Regenerating coastal environments

Have you ever thought about coastal environments as parks?

When we think about public green, our mind sometimes goes directly towards a traditional, green park or urban forest, but beaches and wetlands and other forms of waterways are just as important.

Today we are discussing coastal environments, why they’re incredibly important for our park systems and how park professionals from around the world are going about their management. We are joined by AP Diaz, Superintendent of Seattle Parks and Recreation, and Brenton Grear, Director of Green Adelaide.

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Coastal ecosystems lie at the intersection of ocean and land. And although they can look and behave in different ways, they share a common importance for their urban surroundings – they are biodiversity and productivity hotspots, and have a deep cultural and spiritual connection to their communities.

However, coastal environments are threatened by urban development, pollution, climate change and other human and natural stressors. As AP Diaz mentions, recognizing the importance of coastal environments in urban sustainability efforts has been a huge effort in the parks management community, but it can be complicated as coasts are often estranged from their cities.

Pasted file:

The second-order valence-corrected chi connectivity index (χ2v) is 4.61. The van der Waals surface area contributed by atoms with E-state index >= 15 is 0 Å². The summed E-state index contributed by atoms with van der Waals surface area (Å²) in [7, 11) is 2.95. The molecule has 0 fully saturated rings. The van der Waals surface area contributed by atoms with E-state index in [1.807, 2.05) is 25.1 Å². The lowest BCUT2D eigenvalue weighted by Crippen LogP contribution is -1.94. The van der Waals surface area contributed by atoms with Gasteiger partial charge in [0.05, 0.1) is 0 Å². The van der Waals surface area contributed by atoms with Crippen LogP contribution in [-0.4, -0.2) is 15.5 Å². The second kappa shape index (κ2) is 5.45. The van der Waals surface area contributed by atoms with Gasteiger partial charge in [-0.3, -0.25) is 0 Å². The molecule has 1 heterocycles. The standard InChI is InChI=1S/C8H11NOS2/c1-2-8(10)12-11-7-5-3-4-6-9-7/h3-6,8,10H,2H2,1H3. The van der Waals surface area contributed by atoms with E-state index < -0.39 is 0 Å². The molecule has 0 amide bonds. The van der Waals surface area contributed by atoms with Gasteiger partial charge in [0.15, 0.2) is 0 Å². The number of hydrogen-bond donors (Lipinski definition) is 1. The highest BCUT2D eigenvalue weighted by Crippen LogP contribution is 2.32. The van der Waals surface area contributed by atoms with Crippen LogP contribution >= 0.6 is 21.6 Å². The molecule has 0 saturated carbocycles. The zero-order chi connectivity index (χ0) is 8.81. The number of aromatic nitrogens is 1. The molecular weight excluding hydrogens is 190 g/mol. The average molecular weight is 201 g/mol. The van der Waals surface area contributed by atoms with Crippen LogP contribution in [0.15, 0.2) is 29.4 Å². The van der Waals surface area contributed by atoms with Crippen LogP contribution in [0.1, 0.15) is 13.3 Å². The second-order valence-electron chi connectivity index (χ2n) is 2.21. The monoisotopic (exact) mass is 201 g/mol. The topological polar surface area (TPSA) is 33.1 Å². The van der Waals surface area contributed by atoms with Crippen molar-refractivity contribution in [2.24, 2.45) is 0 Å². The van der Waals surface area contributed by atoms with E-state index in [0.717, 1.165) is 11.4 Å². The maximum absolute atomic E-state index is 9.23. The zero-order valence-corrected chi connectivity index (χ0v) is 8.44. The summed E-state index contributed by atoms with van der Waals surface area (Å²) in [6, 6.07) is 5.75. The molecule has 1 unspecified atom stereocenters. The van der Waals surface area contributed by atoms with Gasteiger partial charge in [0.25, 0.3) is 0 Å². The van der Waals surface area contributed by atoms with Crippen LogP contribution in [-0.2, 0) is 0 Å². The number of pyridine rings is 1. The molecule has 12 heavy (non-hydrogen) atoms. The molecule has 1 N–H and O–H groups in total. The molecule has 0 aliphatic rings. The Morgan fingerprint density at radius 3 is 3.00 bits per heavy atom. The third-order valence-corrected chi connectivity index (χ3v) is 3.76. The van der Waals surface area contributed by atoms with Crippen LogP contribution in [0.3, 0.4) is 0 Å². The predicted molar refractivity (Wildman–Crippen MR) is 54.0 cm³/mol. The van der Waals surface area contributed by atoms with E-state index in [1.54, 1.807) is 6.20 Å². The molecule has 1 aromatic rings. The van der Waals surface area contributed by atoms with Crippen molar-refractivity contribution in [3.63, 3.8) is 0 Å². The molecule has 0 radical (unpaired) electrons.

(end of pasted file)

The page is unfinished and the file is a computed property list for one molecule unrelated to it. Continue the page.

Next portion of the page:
Brenton mentions some of the challenges faced in Adelaide’s coast: longitudinal drifts that affect beach compositions, human activities threatening local species, and recreational activities that clash with the cities’ conservation efforts.

As both AP and Brenton highlight, engaging local communities in coastal conservation efforts is crucial to ensure that people take pride and ownership in these projects and in doing so, create a habit out of protecting and stewarding their coast.

Education and cultural connection is an important element of action, and much work has to be done both by park managers and city inhabitants to reimagine our coastal environments and cities as one.

This podcast is only one of the many resources available inside the WUP member platform. Discover more resources and connect with park professionals around the world at www.worldurbanparks.org 

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